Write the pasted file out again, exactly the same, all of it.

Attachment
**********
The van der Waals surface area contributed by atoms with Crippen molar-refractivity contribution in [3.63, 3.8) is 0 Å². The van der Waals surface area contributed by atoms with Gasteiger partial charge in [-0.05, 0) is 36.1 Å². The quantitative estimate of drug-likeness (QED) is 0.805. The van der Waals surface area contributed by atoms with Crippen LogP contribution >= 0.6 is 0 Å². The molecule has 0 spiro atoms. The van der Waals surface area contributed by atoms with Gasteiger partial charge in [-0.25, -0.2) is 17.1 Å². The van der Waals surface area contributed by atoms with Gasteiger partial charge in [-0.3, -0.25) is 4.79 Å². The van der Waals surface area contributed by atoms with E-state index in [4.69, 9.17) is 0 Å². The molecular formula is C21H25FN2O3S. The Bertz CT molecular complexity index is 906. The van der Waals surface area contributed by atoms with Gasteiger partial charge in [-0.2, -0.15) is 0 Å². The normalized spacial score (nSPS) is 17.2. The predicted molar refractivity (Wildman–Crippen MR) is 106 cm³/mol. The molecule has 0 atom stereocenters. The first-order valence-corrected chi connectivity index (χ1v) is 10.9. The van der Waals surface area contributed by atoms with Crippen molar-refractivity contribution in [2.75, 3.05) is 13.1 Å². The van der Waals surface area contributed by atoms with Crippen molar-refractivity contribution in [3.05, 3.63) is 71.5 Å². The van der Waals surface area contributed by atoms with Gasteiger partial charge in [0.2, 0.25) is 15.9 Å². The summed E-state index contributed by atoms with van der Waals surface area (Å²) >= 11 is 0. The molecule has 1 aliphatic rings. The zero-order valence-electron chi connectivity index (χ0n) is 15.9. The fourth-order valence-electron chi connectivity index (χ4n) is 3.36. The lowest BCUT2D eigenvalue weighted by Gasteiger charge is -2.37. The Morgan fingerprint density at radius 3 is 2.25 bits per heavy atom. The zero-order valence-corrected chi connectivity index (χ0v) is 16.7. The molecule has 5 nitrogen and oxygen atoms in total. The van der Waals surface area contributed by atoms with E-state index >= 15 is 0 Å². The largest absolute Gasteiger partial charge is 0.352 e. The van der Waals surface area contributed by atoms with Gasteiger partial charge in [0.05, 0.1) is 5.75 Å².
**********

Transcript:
The van der Waals surface area contributed by atoms with Crippen molar-refractivity contribution in [3.63, 3.8) is 0 Å². The van der Waals surface area contributed by atoms with Gasteiger partial charge in [-0.05, 0) is 36.1 Å². The quantitative estimate of drug-likeness (QED) is 0.805. The van der Waals surface area contributed by atoms with Crippen LogP contribution >= 0.6 is 0 Å². The molecule has 0 spiro atoms. The van der Waals surface area contributed by atoms with Gasteiger partial charge in [-0.25, -0.2) is 17.1 Å². The van der Waals surface area contributed by atoms with Gasteiger partial charge in [-0.3, -0.25) is 4.79 Å². The van der Waals surface area contributed by atoms with E-state index in [4.69, 9.17) is 0 Å². The molecular formula is C21H25FN2O3S. The Bertz CT molecular complexity index is 906. The van der Waals surface area contributed by atoms with Gasteiger partial charge in [-0.2, -0.15) is 0 Å². The normalized spacial score (nSPS) is 17.2. The predicted molar refractivity (Wildman–Crippen MR) is 106 cm³/mol. The molecule has 0 atom stereocenters. The first-order valence-corrected chi connectivity index (χ1v) is 10.9. The van der Waals surface area contributed by atoms with Crippen molar-refractivity contribution in [2.75, 3.05) is 13.1 Å². The van der Waals surface area contributed by atoms with Crippen molar-refractivity contribution in [3.05, 3.63) is 71.5 Å². The van der Waals surface area contributed by atoms with Gasteiger partial charge in [0.2, 0.25) is 15.9 Å². The summed E-state index contributed by atoms with van der Waals surface area (Å²) >= 11 is 0. The molecule has 1 aliphatic rings. The zero-order valence-electron chi connectivity index (χ0n) is 15.9. The fourth-order valence-electron chi connectivity index (χ4n) is 3.36. The lowest BCUT2D eigenvalue weighted by Gasteiger charge is -2.37. The Morgan fingerprint density at radius 3 is 2.25 bits per heavy atom. The zero-order valence-corrected chi connectivity index (χ0v) is 16.7. The molecule has 5 nitrogen and oxygen atoms in total. The van der Waals surface area contributed by atoms with E-state index >= 15 is 0 Å². The largest absolute Gasteiger partial charge is 0.352 e. The van der Waals surface area contributed by atoms with Gasteiger partial charge in [0.05, 0.1) is 5.75 Å².